Died ten days after being shot from passing car while walking along Portrush Road, Coleraine, County Derry.

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24 February 1977


Harold Cobb,   (38)

Protestant
Status: Royal Ulster Constabulary (RUC),

Killed by: Irish Republican Army (IRA)
Shot at security barrier, Church Place, Lurgan, County Armagh.

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24 February 1979


 Martin McGuigan,  (16)

Catholic
Status: Civilian (Civ),

Killed by: Irish Republican Army (IRA)
Killed by remote controlled bomb hidden in trailer, detonated when he walked past, Darkley, near Keady, County Armagh. Mistaken for British Army (BA) foot patrol.

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24 February 1979


James Keenan,  (16)

Catholic
Status: Civilian (Civ),

Killed by: Irish Republican Army (IRA)
Killed by remote controlled bomb hidden in trailer, detonated when he walked past, Darkley, near Keady, County Armagh. Mistaken for British Army (BA) foot patrol.

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24 February 1985
Douglas McElhinney,  (40)

Protestant
Status: ex-Ulster Defence Regiment (xUDR),

Killed by: Irish National Liberation Army (INLA)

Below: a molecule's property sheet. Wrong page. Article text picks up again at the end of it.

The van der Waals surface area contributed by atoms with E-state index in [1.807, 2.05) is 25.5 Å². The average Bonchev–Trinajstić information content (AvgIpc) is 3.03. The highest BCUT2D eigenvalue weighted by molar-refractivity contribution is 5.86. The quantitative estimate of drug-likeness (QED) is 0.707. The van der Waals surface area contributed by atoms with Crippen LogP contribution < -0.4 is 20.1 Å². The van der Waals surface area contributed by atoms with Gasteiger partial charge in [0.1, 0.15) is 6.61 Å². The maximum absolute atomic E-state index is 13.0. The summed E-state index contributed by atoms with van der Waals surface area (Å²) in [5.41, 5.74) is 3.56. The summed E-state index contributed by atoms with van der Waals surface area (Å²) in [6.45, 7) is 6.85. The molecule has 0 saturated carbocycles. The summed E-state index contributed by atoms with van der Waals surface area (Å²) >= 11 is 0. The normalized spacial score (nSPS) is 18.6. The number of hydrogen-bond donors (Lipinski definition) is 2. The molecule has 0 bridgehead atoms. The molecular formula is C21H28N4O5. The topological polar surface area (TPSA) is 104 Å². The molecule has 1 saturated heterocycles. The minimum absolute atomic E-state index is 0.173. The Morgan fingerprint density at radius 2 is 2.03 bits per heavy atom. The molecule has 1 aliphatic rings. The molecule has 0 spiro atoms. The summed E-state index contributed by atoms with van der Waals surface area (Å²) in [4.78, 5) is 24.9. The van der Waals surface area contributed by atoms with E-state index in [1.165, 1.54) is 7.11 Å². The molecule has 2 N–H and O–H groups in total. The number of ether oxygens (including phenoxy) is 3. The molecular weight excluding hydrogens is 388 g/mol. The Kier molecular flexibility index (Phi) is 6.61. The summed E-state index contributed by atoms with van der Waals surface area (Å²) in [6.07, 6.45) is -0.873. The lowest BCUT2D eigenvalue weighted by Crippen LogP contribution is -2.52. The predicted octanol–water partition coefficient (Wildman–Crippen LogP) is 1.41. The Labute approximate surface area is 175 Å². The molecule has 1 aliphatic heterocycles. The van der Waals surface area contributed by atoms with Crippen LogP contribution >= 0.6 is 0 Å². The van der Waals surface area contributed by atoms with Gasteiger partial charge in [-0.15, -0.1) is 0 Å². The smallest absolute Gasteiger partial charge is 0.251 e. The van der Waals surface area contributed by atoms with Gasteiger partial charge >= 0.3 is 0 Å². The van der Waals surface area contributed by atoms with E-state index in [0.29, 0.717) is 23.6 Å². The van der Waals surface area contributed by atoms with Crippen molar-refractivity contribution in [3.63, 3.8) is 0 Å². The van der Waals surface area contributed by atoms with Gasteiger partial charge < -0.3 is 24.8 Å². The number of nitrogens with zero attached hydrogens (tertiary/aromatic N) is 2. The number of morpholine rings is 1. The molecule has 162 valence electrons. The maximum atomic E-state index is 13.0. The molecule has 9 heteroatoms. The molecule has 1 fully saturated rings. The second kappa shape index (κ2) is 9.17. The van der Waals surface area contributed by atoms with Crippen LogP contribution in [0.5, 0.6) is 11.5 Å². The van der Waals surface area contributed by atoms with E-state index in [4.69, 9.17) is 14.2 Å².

Shot outside friend’s home, Glenvale Road, off Northland Road, Derry.

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24 February 1988


James Cummings,  (22)

Protestant
Status: Ulster Defence Regiment (UDR),

Killed by: Irish Republican Army (IRA)
Killed when remote controlled bomb, hidden behind hoardings, was detonated when Ulster Defence Regiment (UDR) mobile patrol arrived at permanent VCP, Royal Avenue, Belfast.

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24 February 1988


Frederick Starrett,  (22)

Protestant
Status: Ulster Defence Regiment (UDR),

Killed by: Irish Republican Army (IRA)
Died shortly after being injured, when remote controlled bomb, hidden behind hoardings, was detonated when Ulster Defence Regiment (UDR) mobile patrol arrived at permanent VCP, Royal Avenue, Belfast. He died on 25 February 1988.

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24 February 1991


Peter McTasney,  (25)

Catholic
Status: Civilian (Civ),

Killed by: Ulster Volunteer Force (UVF)
Shot at his home, Bawnmore Park, Greencastle, Belfast.

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24 February 1992


Anne – Marie Smyth,  (26)

Catholic
Status: Civilian (Civ),

Killed by: Ulster Volunteer Force (UVF)
Found stabbed to death on waste ground, Ballarat Street, off Ravenhill Road, Belfast

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24 February 1993


Reginald Williamson,  (47)

Protestant
Status: Royal Ulster Constabulary (RUC),

Killed by: Irish Republican Army (IRA)
Off duty. Killed by booby trap bomb attached to his car while travelling along Lislasley Road, near Loughgall, County Armagh.

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24 February 1994
Sean McParland, (55)

Catholic
Status: Civilian (Civ),

Killed by: Red Hand Commando (RHC)
Died seven days after being shot, while in relatives home, Skegoneill Avenue, Belfast

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24 February 1994


Jack Smyth,  (23)

Protestant
Status: Civilian (Civ),

Killed by: Irish National Liberation Army (INLA)
Security man, shot at the entrance to Bob Cratchits Bar, Lisburn Road, Belfast